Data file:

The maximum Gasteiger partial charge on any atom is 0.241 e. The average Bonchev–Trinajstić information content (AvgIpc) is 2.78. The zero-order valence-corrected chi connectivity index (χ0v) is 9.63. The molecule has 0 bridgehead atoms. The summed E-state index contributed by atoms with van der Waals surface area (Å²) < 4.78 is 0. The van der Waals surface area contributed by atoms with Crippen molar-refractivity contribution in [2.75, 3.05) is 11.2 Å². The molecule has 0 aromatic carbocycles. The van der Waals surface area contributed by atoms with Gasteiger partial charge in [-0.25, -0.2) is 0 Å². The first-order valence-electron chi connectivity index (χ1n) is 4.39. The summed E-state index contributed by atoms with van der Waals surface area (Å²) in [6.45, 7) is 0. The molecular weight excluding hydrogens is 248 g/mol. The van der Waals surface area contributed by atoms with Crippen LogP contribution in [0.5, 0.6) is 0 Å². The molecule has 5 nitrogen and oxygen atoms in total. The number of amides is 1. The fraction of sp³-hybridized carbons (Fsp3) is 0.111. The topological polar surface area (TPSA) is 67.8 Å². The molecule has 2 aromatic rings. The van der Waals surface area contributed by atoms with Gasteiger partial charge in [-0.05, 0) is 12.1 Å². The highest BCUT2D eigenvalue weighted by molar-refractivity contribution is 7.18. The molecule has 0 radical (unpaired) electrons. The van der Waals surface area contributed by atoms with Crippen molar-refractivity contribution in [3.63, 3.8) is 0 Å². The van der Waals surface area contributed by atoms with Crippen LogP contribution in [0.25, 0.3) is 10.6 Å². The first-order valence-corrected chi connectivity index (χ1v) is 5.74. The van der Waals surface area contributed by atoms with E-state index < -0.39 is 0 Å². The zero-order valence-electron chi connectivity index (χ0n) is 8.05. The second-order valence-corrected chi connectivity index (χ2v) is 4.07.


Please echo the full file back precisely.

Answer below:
The maximum Gasteiger partial charge on any atom is 0.241 e. The average Bonchev–Trinajstić information content (AvgIpc) is 2.78. The zero-order valence-corrected chi connectivity index (χ0v) is 9.63. The molecule has 0 bridgehead atoms. The summed E-state index contributed by atoms with van der Waals surface area (Å²) < 4.78 is 0. The van der Waals surface area contributed by atoms with Crippen molar-refractivity contribution in [2.75, 3.05) is 11.2 Å². The molecule has 0 aromatic carbocycles. The van der Waals surface area contributed by atoms with Gasteiger partial charge in [-0.25, -0.2) is 0 Å². The first-order valence-electron chi connectivity index (χ1n) is 4.39. The summed E-state index contributed by atoms with van der Waals surface area (Å²) in [6.45, 7) is 0. The molecular weight excluding hydrogens is 248 g/mol. The van der Waals surface area contributed by atoms with Crippen LogP contribution in [0.5, 0.6) is 0 Å². The molecule has 5 nitrogen and oxygen atoms in total. The number of amides is 1. The fraction of sp³-hybridized carbons (Fsp3) is 0.111. The topological polar surface area (TPSA) is 67.8 Å². The molecule has 2 aromatic rings. The van der Waals surface area contributed by atoms with Gasteiger partial charge in [-0.05, 0) is 12.1 Å². The highest BCUT2D eigenvalue weighted by molar-refractivity contribution is 7.18. The molecule has 0 radical (unpaired) electrons. The van der Waals surface area contributed by atoms with Crippen molar-refractivity contribution in [3.63, 3.8) is 0 Å². The van der Waals surface area contributed by atoms with Crippen LogP contribution in [0.25, 0.3) is 10.6 Å². The first-order valence-corrected chi connectivity index (χ1v) is 5.74. The van der Waals surface area contributed by atoms with E-state index < -0.39 is 0 Å². The zero-order valence-electron chi connectivity index (χ0n) is 8.05. The second-order valence-corrected chi connectivity index (χ2v) is 4.07.